This book provides a practical introduction t. .This book provides a practical introduction to Integral Psychotherapy, which positions itself as the most comprehensive approach to psychotherapy yet offered ehavioral, cognitive, humanistic, existential, feminist, multicultural, somatic, and transpersonal approaches to psychotherapy.

A therapist's guide to psychotherapy, spirituality, and self-development.
User reviews
Hamrl
Even though written for therapists, it is a profound and concise introduction to Integral Philosophy and to knowing ourselves, including various forms of our unconscious. It provides a clear path to healing psychological wounds, growing-up (maturing), and spiritually waking-up. Essential for every therapist and serious coach, as well as lay people interested in healing and personal growth.
Runehammer
Excellent modern guide within Integral Theory in healing and counseling practice. Offers a way to hold clients in a more holistic and total way — honoring the different psychological paradigms — behavioral, cognitive, interpersonal, and transpersonal.
Voodoosida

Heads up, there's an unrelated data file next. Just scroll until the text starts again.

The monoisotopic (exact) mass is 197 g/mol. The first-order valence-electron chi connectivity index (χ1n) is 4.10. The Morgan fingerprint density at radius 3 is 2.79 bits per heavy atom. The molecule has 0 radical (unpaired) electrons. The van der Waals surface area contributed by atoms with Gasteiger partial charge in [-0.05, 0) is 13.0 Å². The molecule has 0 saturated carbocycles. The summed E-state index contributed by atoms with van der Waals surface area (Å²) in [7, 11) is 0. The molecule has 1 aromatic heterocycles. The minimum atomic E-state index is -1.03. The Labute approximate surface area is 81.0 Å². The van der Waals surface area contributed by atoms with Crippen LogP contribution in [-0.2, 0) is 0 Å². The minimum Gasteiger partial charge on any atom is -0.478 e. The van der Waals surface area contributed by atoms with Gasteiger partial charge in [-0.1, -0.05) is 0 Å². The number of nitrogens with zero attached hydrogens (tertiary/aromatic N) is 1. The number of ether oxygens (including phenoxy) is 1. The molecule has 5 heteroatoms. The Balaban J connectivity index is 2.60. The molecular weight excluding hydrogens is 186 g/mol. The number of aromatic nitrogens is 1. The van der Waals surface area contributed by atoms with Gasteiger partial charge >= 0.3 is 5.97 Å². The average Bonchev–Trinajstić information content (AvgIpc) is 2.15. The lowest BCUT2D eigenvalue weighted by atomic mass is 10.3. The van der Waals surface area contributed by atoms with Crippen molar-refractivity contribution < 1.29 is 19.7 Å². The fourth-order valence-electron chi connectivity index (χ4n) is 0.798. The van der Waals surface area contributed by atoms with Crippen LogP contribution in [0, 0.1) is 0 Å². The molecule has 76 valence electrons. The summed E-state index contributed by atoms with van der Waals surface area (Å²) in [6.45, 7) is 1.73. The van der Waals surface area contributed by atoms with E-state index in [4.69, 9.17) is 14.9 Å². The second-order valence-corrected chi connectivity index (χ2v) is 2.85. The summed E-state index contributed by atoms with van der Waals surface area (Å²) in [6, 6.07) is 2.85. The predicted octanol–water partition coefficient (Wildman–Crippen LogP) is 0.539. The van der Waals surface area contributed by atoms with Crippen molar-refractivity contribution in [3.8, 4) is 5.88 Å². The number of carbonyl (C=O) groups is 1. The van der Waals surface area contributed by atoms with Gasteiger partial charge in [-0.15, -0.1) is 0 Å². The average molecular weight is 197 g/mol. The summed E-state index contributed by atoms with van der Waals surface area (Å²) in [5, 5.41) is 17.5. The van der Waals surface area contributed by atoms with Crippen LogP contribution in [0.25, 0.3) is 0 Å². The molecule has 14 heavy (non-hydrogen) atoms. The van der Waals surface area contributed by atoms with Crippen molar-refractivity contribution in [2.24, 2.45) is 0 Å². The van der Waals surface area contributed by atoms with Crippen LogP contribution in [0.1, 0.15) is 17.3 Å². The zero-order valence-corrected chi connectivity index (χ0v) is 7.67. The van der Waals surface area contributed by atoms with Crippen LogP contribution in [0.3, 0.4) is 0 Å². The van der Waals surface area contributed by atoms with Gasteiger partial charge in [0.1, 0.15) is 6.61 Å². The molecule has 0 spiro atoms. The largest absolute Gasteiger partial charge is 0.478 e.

This book is a crucial additional to Wilber's Integral Psychology. Many of us go through Integral Psychology reading about fulcrums and why some therapies work better at some levels but end up asking, "where can I find out more about all this?" If Integral Psychology is the skeleton for how Integral Theory can be applied to therapy, this book is the meat. It will take you through each of the levels of consciousness that a presenting client might come to your practice in and how you can match your own approaches to meet their needs at those levels. It is informative and appears to avoid trying to present too many assumptions or pretenses that some developmental books can have -it isn't written with the intent of convincing you of anything; it's didactic. It's well sourced and references many aspects of Integral Theory from a third person perspective that a conventional Ken Wilber reader might not have experienced before as Wilber often takes an authorship tone in his works. The theories laid out in the book will not provide you with a cookie-cutter approach to therapy, rather, it will help you to make a more informed approach toward helping clients by helping the reader to define developmental contexts within the reference points of an integrally informed therapist. It does contain some nuggets regarding spiritual development as well that can be helpful. These are structured well within the integral model and ARE NOT mythical or religious in connotation so you don't have to worry about that. It also addresses the controversial issue of whether a therapist at one level of development can counsel a client at a higher level of development, but I won't spoil it here for you. It's worth the read all the way through, though personally, I will be using the book as a referencing tool throughout my own practice as it can be difficult to soak in every level of development and their various minutiae. Highly recommended!